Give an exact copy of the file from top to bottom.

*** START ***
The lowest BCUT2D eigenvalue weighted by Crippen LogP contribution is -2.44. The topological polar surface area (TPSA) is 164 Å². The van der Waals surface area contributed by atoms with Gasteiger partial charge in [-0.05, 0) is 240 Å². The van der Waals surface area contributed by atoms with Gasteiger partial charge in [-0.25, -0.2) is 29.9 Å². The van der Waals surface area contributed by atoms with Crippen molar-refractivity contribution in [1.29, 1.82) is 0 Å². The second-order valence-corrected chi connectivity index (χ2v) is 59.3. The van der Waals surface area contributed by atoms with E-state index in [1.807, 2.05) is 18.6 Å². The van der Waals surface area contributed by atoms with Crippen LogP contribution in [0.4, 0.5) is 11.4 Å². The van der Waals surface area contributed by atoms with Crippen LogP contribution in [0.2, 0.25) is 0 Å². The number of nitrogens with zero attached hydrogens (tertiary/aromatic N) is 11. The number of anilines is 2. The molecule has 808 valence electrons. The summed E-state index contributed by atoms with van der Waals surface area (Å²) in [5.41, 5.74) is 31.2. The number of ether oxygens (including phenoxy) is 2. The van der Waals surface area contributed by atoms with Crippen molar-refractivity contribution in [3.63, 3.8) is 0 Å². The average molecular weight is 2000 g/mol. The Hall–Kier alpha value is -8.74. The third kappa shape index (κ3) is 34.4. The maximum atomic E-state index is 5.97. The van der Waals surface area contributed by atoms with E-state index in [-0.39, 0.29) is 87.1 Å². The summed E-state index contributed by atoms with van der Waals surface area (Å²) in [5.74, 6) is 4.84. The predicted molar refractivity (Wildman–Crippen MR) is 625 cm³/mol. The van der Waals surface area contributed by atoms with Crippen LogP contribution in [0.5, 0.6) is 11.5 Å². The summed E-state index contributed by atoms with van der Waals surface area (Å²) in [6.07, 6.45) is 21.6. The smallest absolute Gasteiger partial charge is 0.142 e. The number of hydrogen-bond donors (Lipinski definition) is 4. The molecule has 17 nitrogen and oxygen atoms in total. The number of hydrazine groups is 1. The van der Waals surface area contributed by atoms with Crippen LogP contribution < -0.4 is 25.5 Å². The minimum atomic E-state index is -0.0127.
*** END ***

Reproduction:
The lowest BCUT2D eigenvalue weighted by Crippen LogP contribution is -2.44. The topological polar surface area (TPSA) is 164 Å². The van der Waals surface area contributed by atoms with Gasteiger partial charge in [-0.05, 0) is 240 Å². The van der Waals surface area contributed by atoms with Gasteiger partial charge in [-0.25, -0.2) is 29.9 Å². The van der Waals surface area contributed by atoms with Crippen molar-refractivity contribution in [1.29, 1.82) is 0 Å². The second-order valence-corrected chi connectivity index (χ2v) is 59.3. The van der Waals surface area contributed by atoms with E-state index in [1.807, 2.05) is 18.6 Å². The van der Waals surface area contributed by atoms with Crippen LogP contribution in [0.4, 0.5) is 11.4 Å². The van der Waals surface area contributed by atoms with Crippen LogP contribution in [0.2, 0.25) is 0 Å². The number of nitrogens with zero attached hydrogens (tertiary/aromatic N) is 11. The number of anilines is 2. The molecule has 808 valence electrons. The summed E-state index contributed by atoms with van der Waals surface area (Å²) in [5.41, 5.74) is 31.2. The number of ether oxygens (including phenoxy) is 2. The van der Waals surface area contributed by atoms with Crippen molar-refractivity contribution in [3.63, 3.8) is 0 Å². The average molecular weight is 2000 g/mol. The Hall–Kier alpha value is -8.74. The third kappa shape index (κ3) is 34.4. The maximum atomic E-state index is 5.97. The van der Waals surface area contributed by atoms with E-state index in [-0.39, 0.29) is 87.1 Å². The summed E-state index contributed by atoms with van der Waals surface area (Å²) in [5.74, 6) is 4.84. The predicted molar refractivity (Wildman–Crippen MR) is 625 cm³/mol. The van der Waals surface area contributed by atoms with Crippen LogP contribution in [0.5, 0.6) is 11.5 Å². The summed E-state index contributed by atoms with van der Waals surface area (Å²) in [6.07, 6.45) is 21.6. The smallest absolute Gasteiger partial charge is 0.142 e. The number of hydrogen-bond donors (Lipinski definition) is 4. The molecule has 17 nitrogen and oxygen atoms in total. The number of hydrazine groups is 1. The van der Waals surface area contributed by atoms with Crippen LogP contribution < -0.4 is 25.5 Å². The minimum atomic E-state index is -0.0127.